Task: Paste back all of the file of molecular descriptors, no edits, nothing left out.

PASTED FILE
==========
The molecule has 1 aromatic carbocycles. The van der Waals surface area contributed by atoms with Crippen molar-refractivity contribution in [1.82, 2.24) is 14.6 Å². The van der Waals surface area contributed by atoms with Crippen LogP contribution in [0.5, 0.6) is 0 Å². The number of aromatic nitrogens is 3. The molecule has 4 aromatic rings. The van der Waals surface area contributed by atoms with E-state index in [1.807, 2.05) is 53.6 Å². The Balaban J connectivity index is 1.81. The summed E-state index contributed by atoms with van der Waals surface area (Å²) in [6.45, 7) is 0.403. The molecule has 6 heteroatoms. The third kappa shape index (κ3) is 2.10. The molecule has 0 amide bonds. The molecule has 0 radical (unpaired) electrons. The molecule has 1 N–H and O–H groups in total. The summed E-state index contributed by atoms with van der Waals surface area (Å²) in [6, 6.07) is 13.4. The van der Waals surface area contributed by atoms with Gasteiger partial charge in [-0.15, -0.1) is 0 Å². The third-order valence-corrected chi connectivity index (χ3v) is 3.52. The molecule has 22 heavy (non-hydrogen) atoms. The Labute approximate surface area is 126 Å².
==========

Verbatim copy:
The molecule has 1 aromatic carbocycles. The van der Waals surface area contributed by atoms with Crippen molar-refractivity contribution in [1.82, 2.24) is 14.6 Å². The van der Waals surface area contributed by atoms with Crippen LogP contribution in [0.5, 0.6) is 0 Å². The number of aromatic nitrogens is 3. The molecule has 4 aromatic rings. The van der Waals surface area contributed by atoms with E-state index in [1.807, 2.05) is 53.6 Å². The Balaban J connectivity index is 1.81. The summed E-state index contributed by atoms with van der Waals surface area (Å²) in [6.45, 7) is 0.403. The molecule has 6 heteroatoms. The third kappa shape index (κ3) is 2.10. The molecule has 0 amide bonds. The molecule has 0 radical (unpaired) electrons. The molecule has 1 N–H and O–H groups in total. The summed E-state index contributed by atoms with van der Waals surface area (Å²) in [6, 6.07) is 13.4. The van der Waals surface area contributed by atoms with Gasteiger partial charge in [-0.15, -0.1) is 0 Å². The third-order valence-corrected chi connectivity index (χ3v) is 3.52. The molecule has 22 heavy (non-hydrogen) atoms. The Labute approximate surface area is 126 Å².